Chinese traditions dictate that we would wake up to find red packets under our pillows. Those were the ones from our parents – containing the fattest wad of mint notes – slipped under our pillows with stealth whilst we tried our darndest to stay awake in our brand new pyjamas. The cash was so crisp I thought Pa had spent the night ironing the notes for us. CNY day was ushered in by wearing our brand new clothes – we would know the God of Prosperity was not so kind in the past year if there were no new clothes for us. The lack of new clothes did not matter, the excitement was really about how many Ang Pao’s we would collect. We went from house to house and “Pai Nien” – paid respects to all elders in our families and communities who in return handed us their pre-sealed red packets. Ang Pao’s, peanuts, sweet cakes and candy. Life was complete. Bottles of ice cold F&N Fanta and Sarsi were our all-time favourites except for one year when the new craze was some premixed lemon drink with beer called Shandy.

Dong Dong Chiang. Dong Dongdong Chiang. Xin Nien Tao. Xin Nien Tao. New Year has arrived. Gong Xi, Gong Xi, Gong Xi Ni. Congratulations to you. The familiar Chinese new year songs would be blaring in every household. What followed next after we got our Ang Pao’s? Gambling! Decks of cards would be handed to the older kids. They would decide which games to play. The adults would adjourn to their clubs or kongsi or in my case, the San Kiang Association on McAlister Lane. What were the adults thinking of?! Kids, first you go house to house and collect free money, then you try and multiply it by gambling! It is no wonder that the world’s casinos are swamped with Chinese clients. Gamblers, all of us! We started young, from our first Ang Pao! Ong! Huat! Gong Xi Fa Cai, urghhlings! Since I left my hometown of Penang in 1977, I have not experienced CNY in Malaysia. I have never been back in Asia during CNY celebrations. The Ang Pao’s I have missed! My last Sarsi was also in the 70’s. The sound of firecrackers exploding away in a billow of smoke is also a childhood memory. I used to imagine evil spirits being chased away by the loud explosions. Red is an auspicious colour for the Chinese, especially during CNY. My family never hung the Ang Chai red cloth over the front door of our house. It did not dawn on me to ask why the practice was never adopted at home. Very likely, the reason why many hang the Ang Chai was to ward off evil spirits from their homes. It must have been impressed upon them that evil spirits only trespass via the front entrance. I never saw Ang Chai red cloths hung on back doors. CNY is a non event in Adelaide apart from a family reunion dinner and a substandard lion dance in a suburban Chinese restaurant. As luck would have it, this year I will enjoy for the first time a public holiday to celebrate CNY. Australia Day, also now known as Invasion Day by the aborigines is on January 26 which falls on a Sunday this year, making Monday a public holiday. Yes! Maybe I will find a fat Ang Pao under my pillow. Ong! Huat! Keong Hee, urghhlings.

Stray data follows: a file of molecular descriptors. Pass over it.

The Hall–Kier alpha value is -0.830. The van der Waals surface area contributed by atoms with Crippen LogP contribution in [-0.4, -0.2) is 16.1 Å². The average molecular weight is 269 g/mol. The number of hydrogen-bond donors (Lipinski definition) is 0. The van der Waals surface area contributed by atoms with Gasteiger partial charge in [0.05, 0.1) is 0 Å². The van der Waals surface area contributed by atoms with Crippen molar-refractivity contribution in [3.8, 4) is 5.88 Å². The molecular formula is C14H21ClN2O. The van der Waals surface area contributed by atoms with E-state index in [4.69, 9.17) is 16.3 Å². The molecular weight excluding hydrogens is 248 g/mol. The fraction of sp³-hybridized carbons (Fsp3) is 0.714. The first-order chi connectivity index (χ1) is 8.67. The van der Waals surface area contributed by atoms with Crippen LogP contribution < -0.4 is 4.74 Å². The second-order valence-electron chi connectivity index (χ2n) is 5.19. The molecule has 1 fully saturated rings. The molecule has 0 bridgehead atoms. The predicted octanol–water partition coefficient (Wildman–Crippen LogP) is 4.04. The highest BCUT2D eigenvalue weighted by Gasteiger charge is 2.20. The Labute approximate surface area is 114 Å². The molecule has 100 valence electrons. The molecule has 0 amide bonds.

The Mrs, bribing a Red Lion for good luck
A friend’s Ang Chai is up!